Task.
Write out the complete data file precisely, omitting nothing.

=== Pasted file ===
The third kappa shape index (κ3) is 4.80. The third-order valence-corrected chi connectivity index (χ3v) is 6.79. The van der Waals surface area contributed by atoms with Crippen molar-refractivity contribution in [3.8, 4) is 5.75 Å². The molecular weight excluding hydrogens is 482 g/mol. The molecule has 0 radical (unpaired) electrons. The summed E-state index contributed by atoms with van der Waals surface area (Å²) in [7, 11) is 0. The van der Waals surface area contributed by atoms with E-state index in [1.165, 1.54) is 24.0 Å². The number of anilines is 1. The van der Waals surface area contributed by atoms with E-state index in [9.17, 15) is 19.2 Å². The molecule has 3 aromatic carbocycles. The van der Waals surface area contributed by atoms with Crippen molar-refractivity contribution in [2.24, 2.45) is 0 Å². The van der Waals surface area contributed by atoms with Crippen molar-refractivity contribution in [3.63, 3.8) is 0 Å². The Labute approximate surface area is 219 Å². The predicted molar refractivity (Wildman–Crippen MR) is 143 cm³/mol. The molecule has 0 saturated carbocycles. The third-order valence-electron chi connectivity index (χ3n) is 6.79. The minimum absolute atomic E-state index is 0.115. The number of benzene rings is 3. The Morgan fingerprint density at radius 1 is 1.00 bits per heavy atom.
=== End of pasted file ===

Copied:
The third kappa shape index (κ3) is 4.80. The third-order valence-corrected chi connectivity index (χ3v) is 6.79. The van der Waals surface area contributed by atoms with Crippen molar-refractivity contribution in [3.8, 4) is 5.75 Å². The molecular weight excluding hydrogens is 482 g/mol. The molecule has 0 radical (unpaired) electrons. The summed E-state index contributed by atoms with van der Waals surface area (Å²) in [7, 11) is 0. The van der Waals surface area contributed by atoms with E-state index in [1.165, 1.54) is 24.0 Å². The number of anilines is 1. The van der Waals surface area contributed by atoms with E-state index in [9.17, 15) is 19.2 Å². The molecule has 3 aromatic carbocycles. The van der Waals surface area contributed by atoms with Crippen molar-refractivity contribution in [2.24, 2.45) is 0 Å². The van der Waals surface area contributed by atoms with Crippen molar-refractivity contribution in [3.63, 3.8) is 0 Å². The Labute approximate surface area is 219 Å². The predicted molar refractivity (Wildman–Crippen MR) is 143 cm³/mol. The molecule has 0 saturated carbocycles. The third-order valence-electron chi connectivity index (χ3n) is 6.79. The minimum absolute atomic E-state index is 0.115. The number of benzene rings is 3. The Morgan fingerprint density at radius 1 is 1.00 bits per heavy atom.